Ilpoom Andong Soju — The REAL Stuff

ORIGINAL POST (Sept 5, 2007)

You think you know soju?

I thought I knew soju. It’s cheap enough in Korea to become easily acquaintable. I can only drink it when I’m in the mood for it. I recently did some more research on soju for an article I wrote for SEOUL Magazine, and I became simultaneously repulsed and intrigued.

What repulsed me was that most cheap commercial soju — the stuff people usually drink — is not distilled. It’s pure grain alcohol mixed with flavorings and watered down. That explains the hangover factor.

Yet the real distilled stuff is more expensive and not as widely available. Most of it comes from the little city of Andong.

I perused the liquor section at my local E-Mart, and I saw this bottle of Ilpoom brand Andong soju for around 7,000 won ($7), compared to a bottle of regular soju, which runs for 1,000 won ($1). Also, the Andong soju is 45% alcohol whereas regular soju is around 20-35% alcohol.

I heard that Andong soju has a kick. As a result, it sat in the refrigerator for a while, waiting for that special occasion when I would have the inkling for a stiff drink.

That inkling occurred last weekend. I opened it and poured it into a traditional soju glass (not a shot glass). The aroma was flowery and clean.

I took a sip.

My goodness. It’s not that bad.

The taste was clean and complex. It was a little sweet — not sugary sweet — like a mild fruit with a buttery finish. It had more similarities to sake than it did to green bottle soju. It was a lot stronger than sake, and I think it would also be useful in cooking.

Now that I’m learning to like the real stuff, I’m gonna have to take a trip to Andong to try it straight from the source.

UPDATE (November 2017)

This is still one of my favorite sojus. I can’t stand the green bottle crap. It’s not real soju. It’s pure grain alcohol distilled from whatever cheap source possible. Then it’s mixed with water and artificial flavorings.

How did it become like this?

In the 1960s there was a rice shortage. Dictator Park Chung Hee banned rice from being used to make liquor–except in the Andong region.

I guess they forgot about it because that ban wasn’t lifted until 1999. By then you had a generation or two brought up on the green bottle swill. Modern Koreans won’t go back, and many don’t appreciate, the original stuff.

I say that, but it’s changing. There’s a small movement to revive traditional liquors. I still enjoy a good Andong soju. Some people love Hwayo, but I’m not a big fan of the guy behind it. It’s way overpriced. Their barrel aged stuff costs more INSIDE KOREA than imported single malt Scotch. It’s good, but it’s not THAT good.


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10 thoughts on “Ilpoom Andong Soju — The REAL Stuff”

  1. If you go to Andong for the soju, go to the highly educational SOJU MUSEUM! I took my family there on their tour of Korea. There was a guide that talked to them in English. There are displays explaining the soju making process, as well as plastic food displays of all the traditional meals of Korea. At the end of the tour, they even gave us a free shot of Andong Soju!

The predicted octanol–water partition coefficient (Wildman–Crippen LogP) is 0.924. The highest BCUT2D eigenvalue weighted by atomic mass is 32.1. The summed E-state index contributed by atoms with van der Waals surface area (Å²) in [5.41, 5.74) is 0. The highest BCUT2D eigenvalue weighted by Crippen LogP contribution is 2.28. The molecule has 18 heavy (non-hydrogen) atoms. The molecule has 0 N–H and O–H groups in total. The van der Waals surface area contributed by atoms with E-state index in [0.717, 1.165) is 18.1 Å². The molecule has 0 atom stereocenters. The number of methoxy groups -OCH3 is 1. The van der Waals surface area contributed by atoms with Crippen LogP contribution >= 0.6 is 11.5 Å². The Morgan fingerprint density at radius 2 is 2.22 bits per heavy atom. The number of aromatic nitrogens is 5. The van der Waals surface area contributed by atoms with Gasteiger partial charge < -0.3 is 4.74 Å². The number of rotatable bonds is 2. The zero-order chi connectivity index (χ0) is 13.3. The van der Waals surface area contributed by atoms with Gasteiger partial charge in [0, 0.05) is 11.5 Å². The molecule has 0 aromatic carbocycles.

I take Andong Soju back for my friends in the United States when I travel. It can be purchased in the city and grocery stores with really nice collectable bottles.

  2. Ooh – interesting entry. I’ll have to try this high quality soju. I like sake a LOT more than soju.
    Soju is not associated with “tasty” for me at all.

    That’s probably in part because I had that awful night of spewing really cheap soju on the sidewalk my first weekend here. I think it’s pretty much mandatory to go through that. Right now I only drink soju mixed with something else.

    Also – the Kimchi Museum is indeed surreal. However, I think they present the information quite well for the most part. I took family there recently and there was an English guide available.

  3. What repulsed me was that most cheap commercial soju — the stuff people usually drink — is not distilled. It’s pure grain alcohol mixed with flavorings and watered down. That explains the hangover factor

    Grain or Ethyl Alcohol is distilled from a source of grain or fruit at some point. Therefore, Soju is distilled and later the proof is cut (diluted with flavorings, probably sugar and water) to a desired point. This is the same case with any distilled spirit regardless of quality.

  4. I have to say I had the pleasure of trying the Andong soju recently. Taste is pretty strong but you could def notice the difference between other soju and Andong soju. No hangovers.. ^.^ Loved the experience.

  5. Love the article! I spent several months in Andong and grew very fond of their Soju. I sure wish I could find it in the states. Ah! jjimdak, Hof and Soju! I do miss Andong


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